57. Saha, A.; Paul, T.T.; Sudheesan, D.; Sharma, S.K.; Suresh, V.R.; Das, B.K.; Manoharan, S.; Vijaykumar, M.E.; Samanta, S.; Jana, C. Assessment of Spatial and Temporal Changes in Water Quality of a Tropical River in Southern Western Ghats, Kerala, India, Using Physicochemical Quality Indices and Multivariate Analysis. Nat. Resour. Res. 2022, 31, 1375–1401. [Google Scholar] [CrossRef]
  58. Bano, H.; Rather, R.A.; Malik, S.; Bhat, M.A.; Khan, A.H.; Américo-Pinheiro, J.H.P.; Mir, I.A. Effect of Seasonal Variation on Pollution Load of Water of Hokersar Wetland: A Case Study of Queen Wetland of Kashmir, J&K, India. Water Air Soil Pollut. 2022, 233, 518. [Google Scholar] [CrossRef]
  59. Smith, R. Chemical OXYGEN Demand in Influent Wastewater Monitoring. YSI. 2017. Available online: (accessed on 20 December 2022).
  60. Herlina, N.; Lubis, M.T.; Husin, A.; Putri, I. Studies on decreasing Chemical Oxygen Demand (COD) on artificial laundry wastewater using anaerobic-aerobic biofilter dipped with bio ball media. MATEC Web Conf. 2019, 276, 06015. [Google Scholar] [CrossRef]
  61. Islam, M.; Shafi, S.; Bandh, S.A.; Shameem, N. Impact of environmental changes and human activities on bacterial diversity of lakes. In Freshwater Microbiology; Academic Press: Cambridge, MA, USA, 2019; pp. 105–136. [Google Scholar]
  62. Li, Z.; Sheng, Y.; Shi, W.; Sun, Q.; Mortimer, R.J. Influence of salinity on COD measurements in coastal water management. Desalination Water Treat. 2015, 57, 18338–18345. [Google Scholar] [CrossRef]
  63. Redouane, F.; Mourad, L. Determination of the Sea Waters Quality of Arzew-Algeria Gulf. J. Pollut. Eff. Cont. 2017, 5, 188. [Google Scholar] [CrossRef]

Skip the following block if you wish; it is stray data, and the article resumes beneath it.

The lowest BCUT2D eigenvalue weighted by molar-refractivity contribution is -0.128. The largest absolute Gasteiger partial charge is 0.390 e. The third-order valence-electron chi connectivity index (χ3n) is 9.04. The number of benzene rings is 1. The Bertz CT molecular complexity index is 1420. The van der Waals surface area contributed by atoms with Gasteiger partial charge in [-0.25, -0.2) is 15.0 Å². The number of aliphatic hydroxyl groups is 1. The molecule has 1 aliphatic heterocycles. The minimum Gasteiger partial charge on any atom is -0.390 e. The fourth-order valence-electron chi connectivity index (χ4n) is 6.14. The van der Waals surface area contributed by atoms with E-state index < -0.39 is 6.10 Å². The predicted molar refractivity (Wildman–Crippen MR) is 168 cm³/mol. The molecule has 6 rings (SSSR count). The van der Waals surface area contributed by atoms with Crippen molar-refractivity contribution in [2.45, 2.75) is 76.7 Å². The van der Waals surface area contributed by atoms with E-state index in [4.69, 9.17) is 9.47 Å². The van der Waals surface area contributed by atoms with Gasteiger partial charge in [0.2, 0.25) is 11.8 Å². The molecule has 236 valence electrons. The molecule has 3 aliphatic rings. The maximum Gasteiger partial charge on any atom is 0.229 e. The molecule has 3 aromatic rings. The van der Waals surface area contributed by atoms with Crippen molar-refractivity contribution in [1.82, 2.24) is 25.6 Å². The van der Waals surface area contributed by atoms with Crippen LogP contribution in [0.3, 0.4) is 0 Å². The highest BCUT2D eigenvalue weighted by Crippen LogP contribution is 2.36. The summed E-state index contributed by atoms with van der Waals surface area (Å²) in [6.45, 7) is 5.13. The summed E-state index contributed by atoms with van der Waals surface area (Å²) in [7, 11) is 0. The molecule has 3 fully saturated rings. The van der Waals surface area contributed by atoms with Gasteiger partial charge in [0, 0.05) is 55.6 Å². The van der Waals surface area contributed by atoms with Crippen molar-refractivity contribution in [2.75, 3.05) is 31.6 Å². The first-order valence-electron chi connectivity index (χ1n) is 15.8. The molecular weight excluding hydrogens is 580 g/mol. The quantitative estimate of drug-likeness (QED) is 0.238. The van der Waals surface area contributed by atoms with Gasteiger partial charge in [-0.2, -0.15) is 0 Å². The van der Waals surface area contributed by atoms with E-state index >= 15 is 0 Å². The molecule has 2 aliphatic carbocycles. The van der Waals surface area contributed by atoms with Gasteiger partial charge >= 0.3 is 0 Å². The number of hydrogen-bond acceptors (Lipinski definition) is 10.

64. Voss, M.; Bange, H.W.; Dippner, J.W.; Middelburg, J.; Montoya, J.; Ward, B. The marine nitrogen cycle: Recent discoveries, uncertainties and the potential relevance of climate change. Philos. Trans. R. Soc. B Biol. Sci. 2013, 368, 20130121. [Google Scholar] [CrossRef]
  65. Lu, J.; Bunn, S.E.; Burford, M.A. Effects of water level fluctuations on nitrogen dynamics in littoral macrophytes. Limnol. Oceanogr. 2017, 63, 833–845. [Google Scholar] [CrossRef]
  66. Shriadah, M. Nutrient salts in the United Arab Emirates waters (the Arabian Gulf and the Gulf of Oman). Pak. J. Mar. Sci. 2006, 15, 1–9. Available online: (accessed on 25 August 2022).
  67. Fadiran, A.; Dlamini, S.; Mavuso, A. A comparative study of the phosphate levels in some surface and ground water bodies of Swaziland. Chem. Soc. Ethiop. 2008, 22, 197–206. [Google Scholar]
  68. Stefan, D.S.; Simina, D. Water Stress Induced by Enrichment of Nutrient and Climate Change Factors. In Water Stress in Plants; IntechOpen: London, UK, 2016. [Google Scholar]
  69. Urmeneta, J.; Gascón, J.; Oubiña, A.; Pérez-Lezaun, A. Sensitivity of selected bacterial species to UV radiation. Curr. Microbiol. 1995, 30, 177–182. [Google Scholar] [CrossRef]
  70. Dang, H.; Lovell, C.R. Microbial Surface Colonization and Biofilm Development in Marine Environments. Microbiol. Mol. Biol. Rev. 2016, 80, 91–138. [Google Scholar] [CrossRef]
  71. Saccò, M.; White, N.E.; Harrod, C.; Salazar, G.; Aguilar, P.; Cubillos, C.F.; Meredith, K.; Baxter, B.K.; Oren, A.; Anufriieva, E.; et al. Salt to conserve: A review on the ecology and preservation of hypersaline ecosystems. Biol. Rev. 2021, 96, 2828–2850. [Google Scholar] [CrossRef] [PubMed]